Suppose we have an object with some large length (L) undergoing a large constant acceleration (a). We consider the relativistic case, where La/c^{2} is not small compared to unity. As always, length means proper length, and acceleration means proper acceleration.
It is well known that the world-line of pointlike object undergoing constant acceleration is a hyperbola. When we generalize to a larger object, we find a few features that may seem non-obvious at first, but can be given a simple interpretation in terms of the geometry of spacetime. We call particular attention to the geometrical center of the hyperbolas.
We shall see that in order for the object to maintain its shape, different parts will need to accelerate at different rates. This can be considered a generalization of the notion of centrifugal force, as applied to the case of a rotation in the xt plane.
The discussion here assumes you already know the basic principles of special relativity from the modern point of view. If in doubt, please review reference 1 and reference 2 before proceeding.
By way of example, let’s consider a rocket with proper length L = 0.8 light-years, undergoing a proper acceleration |a| = 1g_{n} (i.e. one Earth gravity).
As a warm-up exercise, we consider the following simplified situation. We replace the original rocket with a cluster of five separate, independent sub-rockets, equally spaced. The overall length of the cluster matches the length of the original rocket. We ignore any mechanical connection between the sub-rockets. Each sub-rocket is considered to be pointlike, i.e. not an extended object, very unlike the original rocket. The initial location of the sub-rockets is shown along the bottom of figure 1. These are the starting points of the five trajectories. The back of the cluster starts at x=0 and the front of the cluster starts at x=0.8 light-years.
The cluster is initially at rest. Thereafter, the acceleration is |a| = 1g_{n} i.e. 9.8 m/s/s. That’s the proper acceleration, measured at each instant in an inertial frame that happens to be instantaneously comoving with the sub-rocket. We take a snapshot every two weeks for 26 weeks, i.e. about half a year. The snapshots are shown by the black dots in figure 1.
The spreadsheet used to create this figure is cited in reference 3.
Each sub-rocket shuts down at the end of 26 weeks. Each sub-rocket does this independently, according to its own measure of proper time.
Each trajectory is the world-line of one of the sub-rockets. Each trajectory, when plotted in the terrestrial lab frame (or any other inertial frame) is a hyperbola. Hyperbolic motion is characteristic of constant proper acceleration. See reference 4 and reference 2 the next level of detail on this.
In the figure, dashed blue lines are lines of constant t_{@L}, i.e. constant time in the terrestrial lab frame, labeled in units of years. Solid blue lines are lines of constant x_{@L}, i.e. constant position in the terrestrial lab frame, labeled in units of light-years. (The speed of light would be a 45^{∘} straight line in this diagram, but this is not explicitly shown.)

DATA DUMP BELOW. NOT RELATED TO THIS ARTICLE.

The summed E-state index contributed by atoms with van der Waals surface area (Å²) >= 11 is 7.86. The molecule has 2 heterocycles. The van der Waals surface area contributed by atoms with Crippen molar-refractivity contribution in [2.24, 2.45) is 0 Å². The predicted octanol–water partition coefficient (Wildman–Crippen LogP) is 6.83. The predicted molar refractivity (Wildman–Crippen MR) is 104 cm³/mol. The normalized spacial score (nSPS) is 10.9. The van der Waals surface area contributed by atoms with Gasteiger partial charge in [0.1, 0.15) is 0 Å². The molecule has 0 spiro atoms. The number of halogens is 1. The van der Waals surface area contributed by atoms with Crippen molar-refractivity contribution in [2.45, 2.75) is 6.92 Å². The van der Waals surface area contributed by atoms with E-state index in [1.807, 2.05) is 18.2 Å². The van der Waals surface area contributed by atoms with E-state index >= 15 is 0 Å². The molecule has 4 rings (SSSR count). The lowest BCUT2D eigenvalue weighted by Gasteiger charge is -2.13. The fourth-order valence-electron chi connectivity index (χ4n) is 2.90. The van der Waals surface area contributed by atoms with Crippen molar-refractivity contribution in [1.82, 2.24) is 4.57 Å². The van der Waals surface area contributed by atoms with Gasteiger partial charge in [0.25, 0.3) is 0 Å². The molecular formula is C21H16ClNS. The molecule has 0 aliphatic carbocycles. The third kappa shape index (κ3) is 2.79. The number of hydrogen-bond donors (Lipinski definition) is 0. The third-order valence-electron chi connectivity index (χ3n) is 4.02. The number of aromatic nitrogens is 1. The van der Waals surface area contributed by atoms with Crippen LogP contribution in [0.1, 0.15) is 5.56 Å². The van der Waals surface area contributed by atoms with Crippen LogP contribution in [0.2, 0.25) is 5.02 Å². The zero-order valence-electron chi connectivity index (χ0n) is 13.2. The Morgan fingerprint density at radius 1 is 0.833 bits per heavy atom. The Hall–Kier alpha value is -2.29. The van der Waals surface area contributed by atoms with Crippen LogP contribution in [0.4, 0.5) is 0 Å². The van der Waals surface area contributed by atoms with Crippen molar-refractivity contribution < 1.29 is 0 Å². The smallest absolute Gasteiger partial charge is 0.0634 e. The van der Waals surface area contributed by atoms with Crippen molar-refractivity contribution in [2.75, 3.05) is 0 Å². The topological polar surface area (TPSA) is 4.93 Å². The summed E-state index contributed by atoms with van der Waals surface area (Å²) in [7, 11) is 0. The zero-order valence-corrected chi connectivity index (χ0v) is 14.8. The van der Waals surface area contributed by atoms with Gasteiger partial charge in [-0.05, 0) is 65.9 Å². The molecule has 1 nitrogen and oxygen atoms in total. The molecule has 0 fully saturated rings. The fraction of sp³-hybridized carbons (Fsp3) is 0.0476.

Meanwhile, dashed red lines are lines of constant t_{@R}, i.e. constant time in the inertial frame comoving with the cluster, specifically the midpoint of the cluster at the 26-week mark. Solid red lines are lines of constant x_{@R}, i.e. lines of constant position in the inertial frame comoving with the midpoint of the cluster at the 26-week mark.
After the experiment is over, we collect all the data and analyze it from the point of view of the middle sub-rocket. Everything was fine at the time when the rockets started firing. Everybody started firing at the same time. However, things went haywire at shutdown time. According to the guy in the middle, the guy at the back of the cluster shut down late. This can be explained in terms of gravitational redshift.
This monkey-business with the time is not really a problem. All observers can correct for the gravitational redshift and proceed accordingly. Note that it would be inelegant and possibly very misleading to say that one of the clocks “ran slow” while another “ran fast”. There is nothing wrong with any of the clocks. Each one keeps the correct time as it moves along its own world-line. Keep in mind that a clock is more like an odometer than a ruler. There is no more reason for different clocks to agree than for different odometers to agree, when they have followed different paths. See reference 1 and especially reference 5.
What’s far more serious is that at the end of the maneuver, the cluster is not the same shape as when it started out! The length between sub-rockets has increased. You can see this by comparing the trajectories to the contours of constant x_{@R}. As always, shape is defined in terms of proper length, as measured along a contour of constant time in a frame comoving with the cluster. (Every sub-rocket has the same acceleration and the same notion of proper time. To compare apples to apples, we should compare things at a particular phase of the maneuver, e.g. the halfway point, or the end of the maneuver. At any given phase of the maneuver, every sub-rocket is moving at the same speed, so there is no trouble finding a suitable comoving frame. For more about how to keep time in an extented object, see section 3.5.)
This was pointed out by Dewan and Beran (reference 6) and eventually became known as Bell’s Spaceship Paradox (reference 7 and reference 8).
Different sub-rockets may disagree about “whose fault” it is that the shape is broken, but they will all agree that it is broken. During the manuever they may disagree about how badly it is broken, due to the breakdown of simultaneity at a distance. However, if we wait until the maneuver is long over, after all sub-rockets have been freely coasting for a time long compared to L/c, they will agree as to the details of how badly the shape is broken.
Therefore the cluster is not a very good model of a rigid extended object. We remedy this problem in section 2.2.